I explained where my pain from Wicked presently comes from (but it's still completely worth it and hands down my favourite musical as it has been since high school) so we were already discussing some emotional stuff. Then on the train Tash got a message that she had been booted from her band and blamed for their inactivity, when that wasn't the truth (inter-band dating and no planned practices ever, despite her reminders that she was always ready/available for a jam). She was upset and I was a little upset - but mainly raw - and we discussed coping methods and how our brains work and how we deal with upset. A lot of today was about how we view ourselves.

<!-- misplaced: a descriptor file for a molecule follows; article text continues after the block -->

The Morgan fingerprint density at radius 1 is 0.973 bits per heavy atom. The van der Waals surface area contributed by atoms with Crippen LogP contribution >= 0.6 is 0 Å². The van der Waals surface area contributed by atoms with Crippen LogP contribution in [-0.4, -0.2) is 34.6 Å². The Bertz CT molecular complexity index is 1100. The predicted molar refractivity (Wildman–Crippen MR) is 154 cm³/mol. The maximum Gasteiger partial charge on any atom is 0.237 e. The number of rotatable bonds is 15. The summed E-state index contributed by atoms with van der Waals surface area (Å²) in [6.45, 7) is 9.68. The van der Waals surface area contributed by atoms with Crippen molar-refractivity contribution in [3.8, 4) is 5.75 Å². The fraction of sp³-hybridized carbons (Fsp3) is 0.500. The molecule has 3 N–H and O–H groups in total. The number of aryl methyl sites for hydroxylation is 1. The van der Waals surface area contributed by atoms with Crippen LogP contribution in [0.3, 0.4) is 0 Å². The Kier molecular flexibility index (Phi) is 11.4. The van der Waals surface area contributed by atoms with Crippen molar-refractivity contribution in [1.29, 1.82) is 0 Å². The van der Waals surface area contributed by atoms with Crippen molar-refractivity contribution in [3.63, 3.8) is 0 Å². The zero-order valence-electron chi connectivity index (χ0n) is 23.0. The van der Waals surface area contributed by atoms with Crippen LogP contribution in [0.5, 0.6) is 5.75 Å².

For instance, I am still having this great difficulty in viewing myself as a good person just knowing that to some people out in the world I have not been and there are some people in the world who think I am the opposite of a good person. Through my life I have at times (sometimes elongated - talking years) and with some people I have been mean, judgmental, self-centred, callous, immature, manipulative (usually unintentionally but sometimes I just don't recognise what constitutes manipulation), unapologetic, contrary, confrontational, passive-aggressive, too hard, condescending, more. I know life is about change and growth, but sometimes I seem to regress in certain situations and around certain people (with people, it's especially when I am too biased to be receptive to their own changes through time). It's just so frustrating. I know feeling like a good person is something that should come from inside me, when I am living within the direction of my own moral compass and integrity, but it is so difficult when I know that in the past I have sodded things up with my faults and actions - and that with some of them nothing I say or do will ever really offer completion. My sense of 'goodness' still seems to come from the sense I am getting from those around me - which would logically be something closer to a consensus ('if all those around me agree I am a good person, I must be') - but doesn't turn out that way because as soon as I remember that someone out there thinks I, specifically (not just with prejudice having not met me), am a bad person...it's gone.